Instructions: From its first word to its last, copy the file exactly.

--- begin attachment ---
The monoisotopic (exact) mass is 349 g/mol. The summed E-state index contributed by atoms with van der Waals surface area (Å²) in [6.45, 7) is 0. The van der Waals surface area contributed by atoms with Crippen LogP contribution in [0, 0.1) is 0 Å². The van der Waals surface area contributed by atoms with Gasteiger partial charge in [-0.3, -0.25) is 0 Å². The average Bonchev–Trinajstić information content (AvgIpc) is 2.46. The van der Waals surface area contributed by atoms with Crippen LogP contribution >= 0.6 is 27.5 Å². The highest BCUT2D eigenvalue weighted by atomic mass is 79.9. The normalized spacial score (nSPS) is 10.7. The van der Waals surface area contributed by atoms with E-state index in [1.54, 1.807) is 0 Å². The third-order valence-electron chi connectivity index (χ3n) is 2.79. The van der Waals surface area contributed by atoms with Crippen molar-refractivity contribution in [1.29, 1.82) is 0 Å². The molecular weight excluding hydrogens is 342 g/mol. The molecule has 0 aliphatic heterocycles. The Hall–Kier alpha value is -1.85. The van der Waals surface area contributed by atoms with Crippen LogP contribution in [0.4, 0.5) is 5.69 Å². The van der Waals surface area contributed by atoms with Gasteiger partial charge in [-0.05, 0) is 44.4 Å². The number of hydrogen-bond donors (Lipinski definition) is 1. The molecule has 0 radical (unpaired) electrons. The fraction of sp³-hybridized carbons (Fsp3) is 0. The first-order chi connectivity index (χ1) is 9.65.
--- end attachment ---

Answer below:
The monoisotopic (exact) mass is 349 g/mol. The summed E-state index contributed by atoms with van der Waals surface area (Å²) in [6.45, 7) is 0. The van der Waals surface area contributed by atoms with Crippen LogP contribution in [0, 0.1) is 0 Å². The van der Waals surface area contributed by atoms with Gasteiger partial charge in [-0.3, -0.25) is 0 Å². The average Bonchev–Trinajstić information content (AvgIpc) is 2.46. The van der Waals surface area contributed by atoms with Crippen LogP contribution >= 0.6 is 27.5 Å². The highest BCUT2D eigenvalue weighted by atomic mass is 79.9. The normalized spacial score (nSPS) is 10.7. The van der Waals surface area contributed by atoms with E-state index in [1.54, 1.807) is 0 Å². The third-order valence-electron chi connectivity index (χ3n) is 2.79. The van der Waals surface area contributed by atoms with Crippen molar-refractivity contribution in [1.29, 1.82) is 0 Å². The molecular weight excluding hydrogens is 342 g/mol. The molecule has 0 aliphatic heterocycles. The Hall–Kier alpha value is -1.85. The van der Waals surface area contributed by atoms with Crippen LogP contribution in [0.4, 0.5) is 5.69 Å². The van der Waals surface area contributed by atoms with Gasteiger partial charge in [-0.05, 0) is 44.4 Å². The number of hydrogen-bond donors (Lipinski definition) is 1. The molecule has 0 radical (unpaired) electrons. The fraction of sp³-hybridized carbons (Fsp3) is 0. The first-order chi connectivity index (χ1) is 9.65.